Pain and JIA

Managing Pain

JIA (juvenile idiopathic arthritis) is the most common type of arthritis in children and young people under the age of 16.

Pain is the most common and distressing symptom of JIA.  Living with pain can be really difficult. Pain has been found to negatively impact all aspects of functioning, including physical activity, it may reduce their participation in school, being involved with social and family activities may be impacted, and may have an effect on them emotionally.

It can also result in sleep disruption and poor sleep quality, which in turn can cause daytime fatigue, reduced mood and increased sensitivity to pain, essentially creating an ongoing pain cycle. See our Rest and Sleep tips, on how to give your child the best chance of a good refreshing sleep.

A range of interventions, including medicines, use of hot and cold treatments, relaxation and distraction techniques, deep breathing, massage, gentle stretching and exercise can assist in relieving pain. See the information on Practical tips when having a painful or unpleasant procedure, these suggestions can also help when your child is experiencing a flare, and is in pain.

Please discuss pain management with your child’s medical professional.

There are many positive tools and strategics to assist you and your child with their pain

Types of Pain

There are two types of pain

Acute pain begins suddenly and doesn’t last for too long.

Chronic pain, sometimes called persistent or long-term, is pain that last longer than three months.

Chronic pain in a JIA child

Sometimes a child with JIA may require a multidisciplinary approach in managing chronic pain. The specialized team will provide you and your child with techniques and skills aimed at limiting the impact of pain on your child’s physical, psychological health and their social and educational development.


There is many as 20 to 30% of children and teenagers have pain that keeps going for longer than 3 months. This is called chronic pain. The NZ Starship Complex Pain Team sees about 100 to 120 new patients each year with chronic pain.

What causes chronic pain?

Pain is part of the body’s alarm system. When it happens following an injury or as part of an illness, the pain will usually go away as the body heals. When pain keeps going for a long time, it doesn’t mean the area is still being damaged. In fact, doctors often can’t find any reason for why the area is still sore. So why does it keep hurting? When pain has been there for a while, our body can get better and better at sending a warning (alarm bells) to the brain. This confuses our brain (like a false alarm) and it keeps telling us we have pain. This can mean just a touch to the skin, or a change in temperature can cause pain from a “false alarm”, so things that didn’t feel sore before, now do and things that only hurt a little bit now HURT A LOT! Chronic pain does not respond to the same treatments as acute pain (like rest and the usual pain medicines).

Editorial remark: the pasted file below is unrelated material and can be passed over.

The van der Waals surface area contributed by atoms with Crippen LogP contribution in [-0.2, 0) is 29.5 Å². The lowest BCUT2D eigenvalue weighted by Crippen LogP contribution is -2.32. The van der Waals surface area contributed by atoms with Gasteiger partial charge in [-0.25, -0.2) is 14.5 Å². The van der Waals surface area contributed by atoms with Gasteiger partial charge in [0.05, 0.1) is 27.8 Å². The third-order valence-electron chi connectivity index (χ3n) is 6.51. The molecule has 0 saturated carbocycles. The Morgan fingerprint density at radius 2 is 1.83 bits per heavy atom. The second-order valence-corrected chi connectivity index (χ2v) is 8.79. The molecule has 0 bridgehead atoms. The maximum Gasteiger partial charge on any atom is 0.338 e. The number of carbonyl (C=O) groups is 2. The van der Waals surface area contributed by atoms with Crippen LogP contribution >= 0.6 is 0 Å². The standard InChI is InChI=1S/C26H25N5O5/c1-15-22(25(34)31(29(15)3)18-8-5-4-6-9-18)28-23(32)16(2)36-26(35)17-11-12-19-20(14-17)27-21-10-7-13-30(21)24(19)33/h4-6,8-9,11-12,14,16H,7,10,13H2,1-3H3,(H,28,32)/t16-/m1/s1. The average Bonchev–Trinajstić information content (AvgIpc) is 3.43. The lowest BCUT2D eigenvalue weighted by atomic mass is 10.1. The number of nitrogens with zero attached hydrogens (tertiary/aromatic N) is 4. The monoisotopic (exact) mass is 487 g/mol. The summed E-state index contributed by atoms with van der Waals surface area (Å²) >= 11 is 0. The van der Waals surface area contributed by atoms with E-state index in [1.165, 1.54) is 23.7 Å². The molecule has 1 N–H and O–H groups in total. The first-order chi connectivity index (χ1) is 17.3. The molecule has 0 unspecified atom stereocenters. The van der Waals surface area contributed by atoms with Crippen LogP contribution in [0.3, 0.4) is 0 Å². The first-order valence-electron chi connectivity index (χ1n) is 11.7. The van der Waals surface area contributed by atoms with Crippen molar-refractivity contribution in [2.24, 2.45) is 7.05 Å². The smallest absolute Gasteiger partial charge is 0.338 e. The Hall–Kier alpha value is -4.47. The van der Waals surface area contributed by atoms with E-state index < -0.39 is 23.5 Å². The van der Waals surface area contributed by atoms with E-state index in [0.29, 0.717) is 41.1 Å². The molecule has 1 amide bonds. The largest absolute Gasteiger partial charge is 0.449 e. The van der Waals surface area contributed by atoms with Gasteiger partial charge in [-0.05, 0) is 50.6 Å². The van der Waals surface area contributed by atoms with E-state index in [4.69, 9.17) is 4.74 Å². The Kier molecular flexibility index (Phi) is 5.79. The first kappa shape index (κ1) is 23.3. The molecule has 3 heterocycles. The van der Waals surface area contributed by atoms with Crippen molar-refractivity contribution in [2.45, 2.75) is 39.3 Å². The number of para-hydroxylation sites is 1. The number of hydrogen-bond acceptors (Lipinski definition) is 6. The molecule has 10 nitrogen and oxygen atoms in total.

As pain becomes chronic, changes occur in the nervous system, including in the brain. New pathways are formed and chemicals involved in pain signalling increase. This means that pain can continue to be experienced even after the initial trigger has gone. These changes need not be permanent. The process can be reversed and the pain can improve by learning pain management strategies and accessing agencies that will provide support.

What will happen to my child?

Chronic pain may sometimes be associated with changes in temperature, colour, sweating and sensitivity of the skin, but not always. Pain is an unpleasant experience and therefore frequently results in feelings of sadness, anger, irritability and frustration. Chronic pain can stop a young person doing the things they enjoy. When the young person stops doing those enjoyable activities, their mood can get worse, and in turn so can the pain. This can be a vicious cycle.

What can be done to help my child?

Helping young people with chronic pain requires multidisciplinary care. A team of health care professionals may be involved in their care and in working with their school.  

 These may include:

  • Family doctor
  • Rheumatologist
  • Pain specialist doctor
  • Physiotherapist/exercise physiologist/osteopath
  • Occupational therapist
  • Psychologist/counsellor/psychiatrist
  • Specialty nurse
  • Music and art therapist

The team may help your child in some of the following areas:

  • Physical Management
    • Graded activity including exercise and stretches
    • Relaxation therapy
  • Mood and sleep
    • Good quality sleep
    • Healthy thinking habits
    • Socializing with friends and loved ones
  • Medicines
    • A number of medications may have a role under the supervision of a specialized team

What will happen in the future?

For some young people, chronic pain will disappear with time. For others, it may last a very long time or re-occur from time to time. There will be no damage to the body and the body will continue to work normally. Understanding the chronic pain condition, what causes it to flare up for an individual, and how to manage those flares, will enable the young person to lead a full life.

Pain Resources

Pain Toolkit – The pain toolkit is a simple guide that gives you some handy tips and skills to help you to understand and manage pain better. (For young people and teenagers living with pain).


Starship’s Paediatric Complex Pain Team has a useful resource explaining pain. Download it here.